Hookah next big threat for US youth: Study
Washington: While cigarette use is on the decline among US youth, an alarming number of high school students are turning to hookahs, cigars and smokeless tobacco products, researchers warned.
According to a recent report from the Centers for Disease Control and Prevention (CDC), the annual prevalence of hookah use was nearly one in five high school seniors.
"What we find most interesting is that students of higher socio-economic status appear to be more likely to use hookah," said Joseph J. Palamar, an assistant professor of population health at New York University's Langone Medical Center (NYULMC).
Surprisingly, students with more educated parents or higher personal income were at high risk for use.
"We also found that hookah use is more common in cities, especially big cities," added Palamar, who is also affiliated with New York University's Centre for Drug Use and HIV Research (CDUHR).
This study examined data from the 5,540 students who were asked about Hookah use from 2010-2012.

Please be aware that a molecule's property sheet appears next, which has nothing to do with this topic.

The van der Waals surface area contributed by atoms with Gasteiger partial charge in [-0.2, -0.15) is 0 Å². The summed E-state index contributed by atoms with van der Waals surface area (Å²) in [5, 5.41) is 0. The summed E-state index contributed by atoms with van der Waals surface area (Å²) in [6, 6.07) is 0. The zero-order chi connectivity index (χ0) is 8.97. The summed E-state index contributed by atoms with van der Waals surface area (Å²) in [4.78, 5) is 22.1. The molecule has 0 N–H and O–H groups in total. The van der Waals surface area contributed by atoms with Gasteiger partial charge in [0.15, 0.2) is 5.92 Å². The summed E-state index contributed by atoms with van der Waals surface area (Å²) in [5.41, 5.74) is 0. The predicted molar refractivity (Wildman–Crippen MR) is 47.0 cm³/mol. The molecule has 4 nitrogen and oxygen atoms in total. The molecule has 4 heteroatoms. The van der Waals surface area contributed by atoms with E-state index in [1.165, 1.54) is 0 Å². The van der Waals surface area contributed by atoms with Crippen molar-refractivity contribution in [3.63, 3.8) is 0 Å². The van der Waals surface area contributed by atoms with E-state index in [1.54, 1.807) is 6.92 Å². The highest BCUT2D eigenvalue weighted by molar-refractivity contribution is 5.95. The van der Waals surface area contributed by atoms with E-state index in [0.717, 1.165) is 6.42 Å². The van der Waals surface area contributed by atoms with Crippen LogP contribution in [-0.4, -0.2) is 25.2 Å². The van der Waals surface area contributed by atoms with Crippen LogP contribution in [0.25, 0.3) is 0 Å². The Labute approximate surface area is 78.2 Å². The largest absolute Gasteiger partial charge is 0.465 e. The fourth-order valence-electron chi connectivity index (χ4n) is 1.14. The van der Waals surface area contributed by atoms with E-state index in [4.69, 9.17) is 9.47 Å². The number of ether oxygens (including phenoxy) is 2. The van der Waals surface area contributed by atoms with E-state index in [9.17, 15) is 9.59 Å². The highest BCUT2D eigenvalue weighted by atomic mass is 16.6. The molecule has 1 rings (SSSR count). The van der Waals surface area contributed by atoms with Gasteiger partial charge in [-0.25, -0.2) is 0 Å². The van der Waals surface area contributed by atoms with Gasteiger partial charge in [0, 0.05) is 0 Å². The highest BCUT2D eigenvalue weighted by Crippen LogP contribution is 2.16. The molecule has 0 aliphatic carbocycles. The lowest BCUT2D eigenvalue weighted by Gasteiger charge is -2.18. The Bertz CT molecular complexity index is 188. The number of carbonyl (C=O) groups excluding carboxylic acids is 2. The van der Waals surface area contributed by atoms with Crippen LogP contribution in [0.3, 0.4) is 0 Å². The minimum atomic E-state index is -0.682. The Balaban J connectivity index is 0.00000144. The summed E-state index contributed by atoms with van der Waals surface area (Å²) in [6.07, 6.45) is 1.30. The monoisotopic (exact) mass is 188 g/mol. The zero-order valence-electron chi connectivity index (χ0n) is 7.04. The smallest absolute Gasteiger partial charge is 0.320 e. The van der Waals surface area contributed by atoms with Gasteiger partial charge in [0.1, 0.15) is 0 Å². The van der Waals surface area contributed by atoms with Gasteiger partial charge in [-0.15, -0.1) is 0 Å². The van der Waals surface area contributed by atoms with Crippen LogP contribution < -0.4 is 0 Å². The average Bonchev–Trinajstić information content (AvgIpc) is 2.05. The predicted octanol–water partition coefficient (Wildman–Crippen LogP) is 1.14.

The study used data from 130 public and private schools throughout 48 states in the US.
Hookah is rapidly gaining popularity among adolescents in the US.
The researchers found those students who smoked cigarettes and those who had ever used alcohol, marijuana or other illicit substances were more likely to use hookah.
"The use of alternative tobacco products such as hookahs has increased an alarming 123 percent in the US," informed study co-author Michael Weitzman, a professor at the NYULMC.
Times are beginning to change.
"Now, something called hookah pens, which are similar to e-cigarettes, are gaining popularity. This new delivery method might normalise hookah use in everyday settings and bring use to a whole new level," Palamar cautioned.
The study appeared in the journal Pediatrics.